My name is Roberta Reb Allen and I am the author of Examined Lives, a memoir that explores my mother’s and my own mental illness. I was inspired to write the memoir for several reasons. One was initially simply for myself. A second was to fight the stigma surrounding mental illness. I wanted to write a no-holds-barred look at what it was like in the hopes of creating greater understanding and of lessening the sense of isolation felt by those experiencing mental illness themselves or in loved ones.

A further reason was to share how social and familial forces can shape mental illness for better or worse. And in both my mother’s and my case there was better and worse. Finally, I am an historian by nature and training. Ever since I was a teenager in Beirut, Lebanon, where my father was a diplomat, it has been my passion and I subsequently received my B.A. and M.A. in history from the University of Chicago. Here in writing Examined Lives I was given the opportunity to look at my and my mother’s lives not just as a participant but through a historian’s lens.

But it all started with putting the pieces together for myself. All my life I have had confusing mental videos of my childhood bouncing around in my head like balls in a pinball machine. After my second major depression, I was determined to try to understand what had happened to the best of my ability and create some sort of order. In doing so, I had to face what happened to my mother, who at the age of thirty-three, was unnecessarily given a lobotomy by Walter Freeman, the same doctor who had botched the lobotomy of Rosemary Kennedy. This meant I had to face reading through the letters saved by family members describing the details of what happened at that time. I had had the letters in my possession for some time, read them once cursorily and put them away as too upsetting. Now I brought them out.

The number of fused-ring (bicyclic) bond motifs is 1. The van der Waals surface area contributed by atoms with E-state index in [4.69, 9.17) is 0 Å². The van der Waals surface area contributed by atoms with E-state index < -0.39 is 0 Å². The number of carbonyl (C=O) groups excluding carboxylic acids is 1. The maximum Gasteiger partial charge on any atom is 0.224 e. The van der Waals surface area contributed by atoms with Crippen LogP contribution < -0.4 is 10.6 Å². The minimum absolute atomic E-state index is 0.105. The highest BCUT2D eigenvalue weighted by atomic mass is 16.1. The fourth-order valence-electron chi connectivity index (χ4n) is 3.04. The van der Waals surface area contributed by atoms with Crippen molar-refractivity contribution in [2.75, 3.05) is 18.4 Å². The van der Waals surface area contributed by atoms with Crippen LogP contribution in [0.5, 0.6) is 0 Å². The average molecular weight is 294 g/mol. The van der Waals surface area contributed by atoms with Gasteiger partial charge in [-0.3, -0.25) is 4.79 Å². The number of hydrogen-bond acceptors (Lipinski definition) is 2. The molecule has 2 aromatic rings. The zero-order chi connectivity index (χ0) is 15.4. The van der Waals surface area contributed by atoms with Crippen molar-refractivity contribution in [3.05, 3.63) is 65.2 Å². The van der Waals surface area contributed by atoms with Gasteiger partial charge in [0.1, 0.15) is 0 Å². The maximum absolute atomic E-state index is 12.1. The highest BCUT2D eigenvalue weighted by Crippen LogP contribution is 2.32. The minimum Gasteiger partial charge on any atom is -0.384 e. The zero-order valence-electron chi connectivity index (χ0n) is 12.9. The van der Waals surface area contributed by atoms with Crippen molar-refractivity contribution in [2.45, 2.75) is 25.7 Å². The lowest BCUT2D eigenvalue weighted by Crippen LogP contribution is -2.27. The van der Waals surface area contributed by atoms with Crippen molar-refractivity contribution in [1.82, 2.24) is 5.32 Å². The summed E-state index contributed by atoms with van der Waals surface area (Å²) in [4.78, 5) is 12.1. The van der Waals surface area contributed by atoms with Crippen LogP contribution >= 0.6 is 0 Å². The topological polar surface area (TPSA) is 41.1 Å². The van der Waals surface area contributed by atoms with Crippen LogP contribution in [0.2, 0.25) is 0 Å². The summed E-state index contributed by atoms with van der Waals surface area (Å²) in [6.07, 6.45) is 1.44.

Historian as I am, this was not enough. I read through every family document I could put my hands on — my mother’s 5-year diary, her scrapbooks from her time in Chicago, her books of poems in which she had handwritten poems that she loved, my father’s poetry, and his unpublished novel. Then I went further and found where Walter Freeman’s patient records were housed and went through the necessary legal steps to gain access. To my surprise the mental institution to which my mother was taken after undergoing the lobotomy had kept much of their patients’ records and I gained access to my mother’s. I skimmed or read over a hundred of Freeman’s professional papers as well as his unpublished autobiography. I obtained my parents’ marriage and divorce documents. All this along with my own personal memories were turned into Examined Lives.

Writing to me is a thinking process. I learn from what I write. And, I learned a great deal from Examined Lives—about myself and about my parents and other members of my family whose lives I examined. Examined Lives is a cautionary but also a hopeful tale that I share with you.

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